Of course it is not just tweets that can be used, music is another medium that was used to create a pot for Dame Janet Ritterman to celebrate the buildings opening.

3d Pot Wireframe 2
wire frame
Top down view
Top down view
printing a pot

 

 

 

 

 

 

Ritterman Building
Pepper
roller coaster icon
roller coaster

Pixel Bitcoin ConceptBitcoin seems to be making the headlines again with the the exchange rate of nearly $1500:1BTC *.Additionally there has been a lot published on Blockchain, the technology behind Bitcoin- but I’ll cover that in another blog. Having been asked a few times about how to buy Bitcoin I thought I’d give you a quick overview.

First of all you will need a Bitcoin wallet to store your stash. The easiest way to get started is to use a hosted wallet such as Coinbase or Blockchain.info

This will store your Bitcoins and have facilities to receive and pay out.

Now you need to get some Bitcoins to put in your wallet.

Buying Bitcoin

The quickest way is to buy some. If you have a Blockchain.info or Coinbase wallet you can do this after logging in and you can pay for them either by credit card or bank transfer. Alternatively, you can but from Local Bitcoins – this is a local marketplace for buyers and sellers of Bitcoin.

Mining Bitcoin

This is the traditional way of getting your hands on Bitcoin. The simplest way is to use a consortium such as Genesis Mining. Here you can buy a share of the mining operations and as soon as you have accrued a certain amount it is paid straight to your wallet. When you buy enter this code fl4R29 and you’ll get a 3% discount. You can also mine other coins such as Ether and Darkcoin.

How about some Bitcoin for free?

You will find many places that will offer to make you a fortune in Bitcoin – the majority are scams, the old adage ‘if it looks too good to be true, then it is’ is well worth remembering. But there are some sites that are genuine, although none will make your fortune – they will make you a few pence a week if you are persistent enough – but it’s a fun way to put your toe in the water. Here are a couple we have tried and confirmed that they do do what they say on the tin:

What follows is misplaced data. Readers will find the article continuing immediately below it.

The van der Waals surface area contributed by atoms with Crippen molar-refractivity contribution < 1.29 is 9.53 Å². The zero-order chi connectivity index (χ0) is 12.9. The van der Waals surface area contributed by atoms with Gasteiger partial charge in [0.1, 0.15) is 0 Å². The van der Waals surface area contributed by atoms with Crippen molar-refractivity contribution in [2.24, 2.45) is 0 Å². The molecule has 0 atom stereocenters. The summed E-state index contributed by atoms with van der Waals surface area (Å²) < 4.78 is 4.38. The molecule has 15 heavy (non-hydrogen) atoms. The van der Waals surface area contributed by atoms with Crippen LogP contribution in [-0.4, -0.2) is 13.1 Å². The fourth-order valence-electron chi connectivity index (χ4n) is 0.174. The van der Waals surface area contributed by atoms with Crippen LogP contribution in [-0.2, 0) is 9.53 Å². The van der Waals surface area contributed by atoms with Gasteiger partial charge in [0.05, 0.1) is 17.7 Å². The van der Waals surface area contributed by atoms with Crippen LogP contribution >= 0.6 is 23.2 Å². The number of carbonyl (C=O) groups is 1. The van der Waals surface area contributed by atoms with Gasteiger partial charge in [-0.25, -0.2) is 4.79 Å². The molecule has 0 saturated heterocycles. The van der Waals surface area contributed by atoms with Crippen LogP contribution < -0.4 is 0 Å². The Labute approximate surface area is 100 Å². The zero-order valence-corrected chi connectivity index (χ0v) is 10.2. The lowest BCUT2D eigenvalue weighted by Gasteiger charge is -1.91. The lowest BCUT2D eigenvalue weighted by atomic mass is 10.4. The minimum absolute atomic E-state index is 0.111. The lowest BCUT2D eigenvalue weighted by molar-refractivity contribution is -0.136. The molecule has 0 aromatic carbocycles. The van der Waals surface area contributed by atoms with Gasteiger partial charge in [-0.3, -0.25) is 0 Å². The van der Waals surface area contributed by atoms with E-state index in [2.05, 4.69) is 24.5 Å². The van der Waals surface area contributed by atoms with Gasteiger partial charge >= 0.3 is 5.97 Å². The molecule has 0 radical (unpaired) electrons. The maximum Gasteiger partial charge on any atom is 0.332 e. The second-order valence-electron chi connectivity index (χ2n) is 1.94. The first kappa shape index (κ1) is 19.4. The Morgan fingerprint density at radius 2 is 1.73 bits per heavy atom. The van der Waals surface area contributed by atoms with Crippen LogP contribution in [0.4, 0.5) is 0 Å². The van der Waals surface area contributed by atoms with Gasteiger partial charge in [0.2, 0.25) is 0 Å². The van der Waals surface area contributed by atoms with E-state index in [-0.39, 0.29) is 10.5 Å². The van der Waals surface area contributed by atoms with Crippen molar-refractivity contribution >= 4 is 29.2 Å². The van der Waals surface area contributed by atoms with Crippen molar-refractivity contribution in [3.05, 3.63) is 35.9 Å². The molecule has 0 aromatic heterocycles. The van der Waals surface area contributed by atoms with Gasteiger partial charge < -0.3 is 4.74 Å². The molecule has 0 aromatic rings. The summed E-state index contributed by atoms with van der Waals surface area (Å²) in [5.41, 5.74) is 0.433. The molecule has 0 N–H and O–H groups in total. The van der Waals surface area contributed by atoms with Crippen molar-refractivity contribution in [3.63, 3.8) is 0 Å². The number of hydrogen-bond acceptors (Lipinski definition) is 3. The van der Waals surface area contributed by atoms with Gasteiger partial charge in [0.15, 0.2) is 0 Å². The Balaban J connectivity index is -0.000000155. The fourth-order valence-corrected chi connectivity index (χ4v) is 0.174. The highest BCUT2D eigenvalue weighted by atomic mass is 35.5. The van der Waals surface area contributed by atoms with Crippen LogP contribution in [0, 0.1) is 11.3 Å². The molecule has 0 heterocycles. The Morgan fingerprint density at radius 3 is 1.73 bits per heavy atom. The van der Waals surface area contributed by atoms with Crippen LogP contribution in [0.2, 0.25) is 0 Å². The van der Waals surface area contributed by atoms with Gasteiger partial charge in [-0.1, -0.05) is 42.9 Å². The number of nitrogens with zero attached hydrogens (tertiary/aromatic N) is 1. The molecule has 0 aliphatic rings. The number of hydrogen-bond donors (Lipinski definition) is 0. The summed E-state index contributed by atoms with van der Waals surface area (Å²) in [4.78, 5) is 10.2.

Moon Bitcoin : You can claim some Satoshi (1 Satoshi = 0.00000001 BTC) every 5 minutes. It increases while you don’t claim, but the rate decreases the longer you leave it. They make their money from adverts, so there are lots of adverts on the site. You also have to do a Google Captcha each time you claim – that can get decidedly irritating, but we can see why they do it. How rich will you get? Let’s say you are really keen and claim every 5 minutes for about 10 hours a day – you’ll pick up around 3,000 Satoshi a day + bonuses (see below), so lets say 3,500 or 24,500 a week … and that is worth about £0.21 ($0.26) at today’s exchange rate.

This can increase through bonuses that are applied – there is the daily loyalty bonus: you 1% extra for every consecutive day that you make a claim up to 100% – but miss a day and that goes back to the start. The referral bonus, for introducing another customer; an Offer bonus for taking part in surveys or buying something; and a Mystery bonus which is a random bonus added to each claim.

Free Bitcoin : this one is a bit more fun. Here you get to roll the ‘dice’ (which you can do every hour) and the value you roll will determine how many satoshi you win. The number of satoshi is linked to the dollar value of Bitcoin so it does fluctuate (a good way to keep an eye on the BTC exchange rate). The largest prize is worth $200 and the smaller prizes are a fixed percentage of that. On top of this every time you roll get tickets in the weekly lottery and reward points you can trade for bonuses. On top of this you can bet your winnings on the Hi-Lo game where you can choose the odds you play for. They publish the code they use so you can see it’s fair.